Judicial interests – Whatever else they may be, all justices on the Supreme Court share a closely connected set of professional and institutional interests. All are lawyers and serve on the Court. No other significant characteristics unify them all. These affiliations suffuse their attitudes and values with two readily identifiable tendencies: As lawyers they tend to prefer arrangements that confer business on their profession; as judges they tend to prefer arrangements that confer power upon their Court.    

It is certainly nothing new to remark that those engaged in a common commercial enterprise show a marked tendency to promote that business. As long ago as 1776, Adam Smith memorably observed in his Wealth of Nations: “People of the same trade seldom meet together, even for merriment and diversion, but the conversation ends in a conspiracy against the public, or in some contrivance to raise prices.”  Lawyers cannot be supposed to vary from this maxim, nor have they. One need only attend a state bar convention and listen carefully to hear the proof.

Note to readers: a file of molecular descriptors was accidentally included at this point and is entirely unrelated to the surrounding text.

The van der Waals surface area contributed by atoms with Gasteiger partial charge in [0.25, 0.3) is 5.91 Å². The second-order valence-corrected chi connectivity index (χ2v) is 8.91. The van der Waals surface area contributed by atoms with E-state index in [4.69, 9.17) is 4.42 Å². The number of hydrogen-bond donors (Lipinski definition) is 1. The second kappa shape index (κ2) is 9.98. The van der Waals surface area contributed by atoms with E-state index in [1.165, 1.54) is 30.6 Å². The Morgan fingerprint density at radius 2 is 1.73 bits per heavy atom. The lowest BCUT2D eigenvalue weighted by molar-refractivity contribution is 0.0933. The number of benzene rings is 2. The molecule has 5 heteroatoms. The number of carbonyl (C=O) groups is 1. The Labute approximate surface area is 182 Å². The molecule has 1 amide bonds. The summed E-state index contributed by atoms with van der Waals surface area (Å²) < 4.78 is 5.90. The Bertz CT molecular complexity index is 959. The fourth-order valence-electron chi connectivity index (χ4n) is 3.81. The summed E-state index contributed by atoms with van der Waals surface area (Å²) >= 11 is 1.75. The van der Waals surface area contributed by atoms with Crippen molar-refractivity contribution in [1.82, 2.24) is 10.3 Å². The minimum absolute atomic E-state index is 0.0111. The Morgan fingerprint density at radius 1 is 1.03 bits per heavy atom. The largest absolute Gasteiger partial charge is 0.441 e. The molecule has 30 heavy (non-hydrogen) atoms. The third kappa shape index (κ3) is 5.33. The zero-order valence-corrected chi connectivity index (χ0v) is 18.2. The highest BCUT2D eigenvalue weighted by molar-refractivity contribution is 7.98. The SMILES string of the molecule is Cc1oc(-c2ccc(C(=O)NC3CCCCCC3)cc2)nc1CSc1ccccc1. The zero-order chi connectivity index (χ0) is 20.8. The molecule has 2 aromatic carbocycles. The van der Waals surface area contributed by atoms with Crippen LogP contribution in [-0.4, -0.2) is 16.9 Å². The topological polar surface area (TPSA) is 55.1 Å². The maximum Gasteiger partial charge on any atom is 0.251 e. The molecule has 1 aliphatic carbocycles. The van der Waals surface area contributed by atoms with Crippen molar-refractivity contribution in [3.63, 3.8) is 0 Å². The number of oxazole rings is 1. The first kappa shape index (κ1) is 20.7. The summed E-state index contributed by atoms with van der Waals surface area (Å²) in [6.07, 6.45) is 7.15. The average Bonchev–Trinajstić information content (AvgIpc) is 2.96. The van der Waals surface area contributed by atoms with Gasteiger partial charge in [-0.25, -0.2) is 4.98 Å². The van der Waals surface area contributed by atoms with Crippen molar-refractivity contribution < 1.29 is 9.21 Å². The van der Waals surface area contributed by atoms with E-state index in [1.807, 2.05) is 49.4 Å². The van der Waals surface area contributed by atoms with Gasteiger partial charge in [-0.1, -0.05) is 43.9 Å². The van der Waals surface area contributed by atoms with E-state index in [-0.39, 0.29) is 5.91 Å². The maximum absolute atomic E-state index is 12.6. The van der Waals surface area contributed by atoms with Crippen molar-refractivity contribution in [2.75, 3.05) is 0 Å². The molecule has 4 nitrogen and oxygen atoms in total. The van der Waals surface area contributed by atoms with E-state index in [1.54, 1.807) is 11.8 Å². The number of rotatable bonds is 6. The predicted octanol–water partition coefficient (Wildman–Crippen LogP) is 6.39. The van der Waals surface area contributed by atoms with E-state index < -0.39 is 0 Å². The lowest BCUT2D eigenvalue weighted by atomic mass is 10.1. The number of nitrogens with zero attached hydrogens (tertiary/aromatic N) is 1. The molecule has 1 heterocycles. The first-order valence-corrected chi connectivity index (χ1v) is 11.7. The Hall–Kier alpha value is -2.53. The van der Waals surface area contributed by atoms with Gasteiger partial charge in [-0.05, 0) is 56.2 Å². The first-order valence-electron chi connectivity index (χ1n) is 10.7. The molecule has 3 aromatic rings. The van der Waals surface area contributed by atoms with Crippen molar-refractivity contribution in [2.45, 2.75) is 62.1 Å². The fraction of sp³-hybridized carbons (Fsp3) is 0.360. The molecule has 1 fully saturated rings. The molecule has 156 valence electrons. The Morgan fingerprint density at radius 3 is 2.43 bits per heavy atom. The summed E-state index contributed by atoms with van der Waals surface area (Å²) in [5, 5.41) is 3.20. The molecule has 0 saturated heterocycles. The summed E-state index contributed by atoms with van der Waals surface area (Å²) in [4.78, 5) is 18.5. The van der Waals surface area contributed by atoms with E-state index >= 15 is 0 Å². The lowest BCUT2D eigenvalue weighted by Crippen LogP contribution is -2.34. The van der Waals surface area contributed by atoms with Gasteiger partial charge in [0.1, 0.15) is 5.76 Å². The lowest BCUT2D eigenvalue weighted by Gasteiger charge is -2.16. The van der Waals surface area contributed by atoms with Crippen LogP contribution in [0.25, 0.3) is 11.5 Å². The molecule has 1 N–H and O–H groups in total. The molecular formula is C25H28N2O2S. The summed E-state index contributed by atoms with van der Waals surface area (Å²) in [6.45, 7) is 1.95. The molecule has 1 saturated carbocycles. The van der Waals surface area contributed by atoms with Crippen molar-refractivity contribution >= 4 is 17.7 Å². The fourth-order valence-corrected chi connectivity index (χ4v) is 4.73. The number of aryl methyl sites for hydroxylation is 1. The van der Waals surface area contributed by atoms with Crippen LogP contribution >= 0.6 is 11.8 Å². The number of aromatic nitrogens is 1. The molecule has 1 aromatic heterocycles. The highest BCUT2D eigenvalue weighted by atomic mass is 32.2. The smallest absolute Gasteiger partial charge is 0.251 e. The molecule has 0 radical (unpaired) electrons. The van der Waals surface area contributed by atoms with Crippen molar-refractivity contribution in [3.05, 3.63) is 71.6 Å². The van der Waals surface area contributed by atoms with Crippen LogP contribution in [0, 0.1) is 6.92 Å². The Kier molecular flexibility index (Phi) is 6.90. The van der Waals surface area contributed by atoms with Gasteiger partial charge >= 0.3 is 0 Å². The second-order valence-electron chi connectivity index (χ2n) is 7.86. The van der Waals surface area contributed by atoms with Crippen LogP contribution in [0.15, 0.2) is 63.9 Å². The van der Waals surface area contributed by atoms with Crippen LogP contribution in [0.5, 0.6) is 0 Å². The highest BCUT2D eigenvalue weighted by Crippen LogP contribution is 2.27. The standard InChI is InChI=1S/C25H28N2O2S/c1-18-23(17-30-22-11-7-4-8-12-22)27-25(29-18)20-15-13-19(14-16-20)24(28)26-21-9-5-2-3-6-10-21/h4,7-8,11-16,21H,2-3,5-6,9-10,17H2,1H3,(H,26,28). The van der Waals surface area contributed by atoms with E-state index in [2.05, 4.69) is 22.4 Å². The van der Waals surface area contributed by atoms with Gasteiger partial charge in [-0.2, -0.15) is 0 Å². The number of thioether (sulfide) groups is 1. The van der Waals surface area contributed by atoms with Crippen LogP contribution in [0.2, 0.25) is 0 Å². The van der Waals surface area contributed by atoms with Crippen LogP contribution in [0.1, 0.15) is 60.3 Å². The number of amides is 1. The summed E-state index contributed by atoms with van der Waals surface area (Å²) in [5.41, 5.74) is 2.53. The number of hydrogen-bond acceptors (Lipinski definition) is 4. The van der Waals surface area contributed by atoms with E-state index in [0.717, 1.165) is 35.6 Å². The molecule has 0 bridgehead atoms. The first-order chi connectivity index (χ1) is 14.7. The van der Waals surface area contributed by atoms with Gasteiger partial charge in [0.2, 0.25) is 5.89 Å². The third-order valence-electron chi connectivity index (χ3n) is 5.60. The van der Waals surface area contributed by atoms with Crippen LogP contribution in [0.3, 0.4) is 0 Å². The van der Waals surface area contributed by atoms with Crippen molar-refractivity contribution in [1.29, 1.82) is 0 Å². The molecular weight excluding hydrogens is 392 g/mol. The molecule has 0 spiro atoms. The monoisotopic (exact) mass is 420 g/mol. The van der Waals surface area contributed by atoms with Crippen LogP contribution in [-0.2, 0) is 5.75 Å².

In the general culture references abound reflecting a public perception and grievance against lawyer’s self-interested behavior, all the way from Shakespeare’s “first, let’s kill all the lawyers” to present day lawyer jokes. The English philosopher Jeremy Bentham, who lived 1748 to 1832, noticed that lawyers much preferred highly technical procedures and laws, since such complexity enriched their business. In his novel Bleak House, published in the 1850s, Charles Dickens portrayed this same complexity in probate proceedings, which made settling estates endlessly drawn out and onerously expensive. Fast forwarding to the present, Chamber of Commerce types speak of the “lawyer tax,” complaining any business of sufficient size steadily leaks revenue to ongoing lawsuits. America has been called the “litigious society,” where almost anyone can be sued over almost anything. All these instances show a widespread and long-standing perception about lawyers possessing a distinct set of interests, which often leave others feeling aggrieved in their own interests.